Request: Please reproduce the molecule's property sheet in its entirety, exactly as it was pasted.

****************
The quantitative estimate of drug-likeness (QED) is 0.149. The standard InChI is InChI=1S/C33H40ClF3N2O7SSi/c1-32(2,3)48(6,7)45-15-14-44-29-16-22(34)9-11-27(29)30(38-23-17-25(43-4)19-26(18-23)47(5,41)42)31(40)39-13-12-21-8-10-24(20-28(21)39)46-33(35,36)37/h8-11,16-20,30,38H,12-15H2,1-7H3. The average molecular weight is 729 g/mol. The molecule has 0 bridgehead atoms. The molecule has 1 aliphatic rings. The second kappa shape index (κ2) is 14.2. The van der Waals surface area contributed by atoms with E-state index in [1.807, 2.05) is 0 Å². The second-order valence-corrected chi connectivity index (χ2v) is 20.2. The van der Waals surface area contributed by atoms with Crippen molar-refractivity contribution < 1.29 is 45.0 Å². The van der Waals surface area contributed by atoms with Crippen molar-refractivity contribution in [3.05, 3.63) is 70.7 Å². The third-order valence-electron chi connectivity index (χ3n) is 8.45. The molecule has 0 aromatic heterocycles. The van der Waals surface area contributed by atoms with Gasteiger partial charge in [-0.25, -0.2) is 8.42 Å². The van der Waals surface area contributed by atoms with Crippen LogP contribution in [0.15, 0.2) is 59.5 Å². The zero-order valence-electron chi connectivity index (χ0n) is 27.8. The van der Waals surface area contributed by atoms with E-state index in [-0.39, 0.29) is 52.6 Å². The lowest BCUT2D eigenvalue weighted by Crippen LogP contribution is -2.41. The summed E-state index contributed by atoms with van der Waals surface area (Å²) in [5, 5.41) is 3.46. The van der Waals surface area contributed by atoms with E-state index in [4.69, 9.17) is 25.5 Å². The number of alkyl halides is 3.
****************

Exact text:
The quantitative estimate of drug-likeness (QED) is 0.149. The standard InChI is InChI=1S/C33H40ClF3N2O7SSi/c1-32(2,3)48(6,7)45-15-14-44-29-16-22(34)9-11-27(29)30(38-23-17-25(43-4)19-26(18-23)47(5,41)42)31(40)39-13-12-21-8-10-24(20-28(21)39)46-33(35,36)37/h8-11,16-20,30,38H,12-15H2,1-7H3. The average molecular weight is 729 g/mol. The molecule has 0 bridgehead atoms. The molecule has 1 aliphatic rings. The second kappa shape index (κ2) is 14.2. The van der Waals surface area contributed by atoms with E-state index in [1.807, 2.05) is 0 Å². The second-order valence-corrected chi connectivity index (χ2v) is 20.2. The van der Waals surface area contributed by atoms with Crippen molar-refractivity contribution < 1.29 is 45.0 Å². The van der Waals surface area contributed by atoms with Crippen molar-refractivity contribution in [3.05, 3.63) is 70.7 Å². The third-order valence-electron chi connectivity index (χ3n) is 8.45. The molecule has 0 aromatic heterocycles. The van der Waals surface area contributed by atoms with Gasteiger partial charge in [-0.25, -0.2) is 8.42 Å². The van der Waals surface area contributed by atoms with Crippen LogP contribution in [0.15, 0.2) is 59.5 Å². The zero-order valence-electron chi connectivity index (χ0n) is 27.8. The van der Waals surface area contributed by atoms with E-state index in [-0.39, 0.29) is 52.6 Å². The lowest BCUT2D eigenvalue weighted by Crippen LogP contribution is -2.41. The summed E-state index contributed by atoms with van der Waals surface area (Å²) in [5, 5.41) is 3.46. The van der Waals surface area contributed by atoms with E-state index in [4.69, 9.17) is 25.5 Å². The number of alkyl halides is 3.